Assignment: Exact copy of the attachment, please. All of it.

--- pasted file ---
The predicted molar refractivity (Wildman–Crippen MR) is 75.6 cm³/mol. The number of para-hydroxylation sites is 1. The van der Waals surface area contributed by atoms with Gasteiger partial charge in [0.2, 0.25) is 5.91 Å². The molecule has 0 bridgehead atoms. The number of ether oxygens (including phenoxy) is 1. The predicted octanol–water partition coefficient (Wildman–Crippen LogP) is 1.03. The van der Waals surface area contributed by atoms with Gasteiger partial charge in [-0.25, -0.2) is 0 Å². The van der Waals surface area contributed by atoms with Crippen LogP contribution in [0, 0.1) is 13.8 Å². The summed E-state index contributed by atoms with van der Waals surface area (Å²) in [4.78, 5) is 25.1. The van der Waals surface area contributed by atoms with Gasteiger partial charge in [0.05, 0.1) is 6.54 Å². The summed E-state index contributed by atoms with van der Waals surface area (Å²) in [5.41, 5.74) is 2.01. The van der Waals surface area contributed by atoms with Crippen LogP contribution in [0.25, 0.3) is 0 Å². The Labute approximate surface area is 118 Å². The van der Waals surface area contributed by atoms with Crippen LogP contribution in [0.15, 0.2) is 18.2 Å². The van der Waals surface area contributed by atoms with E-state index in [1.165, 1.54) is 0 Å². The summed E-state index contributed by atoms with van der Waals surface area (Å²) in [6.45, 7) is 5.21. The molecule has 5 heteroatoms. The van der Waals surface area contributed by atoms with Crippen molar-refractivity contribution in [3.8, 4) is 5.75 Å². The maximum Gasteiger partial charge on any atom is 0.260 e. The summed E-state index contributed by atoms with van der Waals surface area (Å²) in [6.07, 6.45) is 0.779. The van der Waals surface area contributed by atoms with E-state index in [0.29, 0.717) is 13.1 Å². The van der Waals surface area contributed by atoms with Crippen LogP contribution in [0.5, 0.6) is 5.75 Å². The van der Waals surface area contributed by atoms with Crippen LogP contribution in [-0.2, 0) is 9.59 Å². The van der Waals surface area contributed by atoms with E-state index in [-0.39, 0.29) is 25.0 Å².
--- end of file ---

The predicted molar refractivity (Wildman–Crippen MR) is 75.6 cm³/mol. The number of para-hydroxylation sites is 1. The van der Waals surface area contributed by atoms with Gasteiger partial charge in [0.2, 0.25) is 5.91 Å². The molecule has 0 bridgehead atoms. The number of ether oxygens (including phenoxy) is 1. The predicted octanol–water partition coefficient (Wildman–Crippen LogP) is 1.03. The van der Waals surface area contributed by atoms with Gasteiger partial charge in [-0.25, -0.2) is 0 Å². The van der Waals surface area contributed by atoms with Crippen LogP contribution in [0, 0.1) is 13.8 Å². The summed E-state index contributed by atoms with van der Waals surface area (Å²) in [4.78, 5) is 25.1. The van der Waals surface area contributed by atoms with Gasteiger partial charge in [0.05, 0.1) is 6.54 Å². The summed E-state index contributed by atoms with van der Waals surface area (Å²) in [5.41, 5.74) is 2.01. The van der Waals surface area contributed by atoms with Crippen LogP contribution in [0.25, 0.3) is 0 Å². The Labute approximate surface area is 118 Å². The van der Waals surface area contributed by atoms with Crippen LogP contribution in [0.15, 0.2) is 18.2 Å². The van der Waals surface area contributed by atoms with E-state index in [1.165, 1.54) is 0 Å². The summed E-state index contributed by atoms with van der Waals surface area (Å²) in [6.45, 7) is 5.21. The molecule has 5 heteroatoms. The van der Waals surface area contributed by atoms with Crippen molar-refractivity contribution in [3.8, 4) is 5.75 Å². The maximum Gasteiger partial charge on any atom is 0.260 e. The summed E-state index contributed by atoms with van der Waals surface area (Å²) in [6.07, 6.45) is 0.779. The van der Waals surface area contributed by atoms with E-state index in [0.29, 0.717) is 13.1 Å². The van der Waals surface area contributed by atoms with Crippen LogP contribution in [0.5, 0.6) is 5.75 Å². The van der Waals surface area contributed by atoms with Crippen LogP contribution in [-0.2, 0) is 9.59 Å². The van der Waals surface area contributed by atoms with E-state index in [-0.39, 0.29) is 25.0 Å².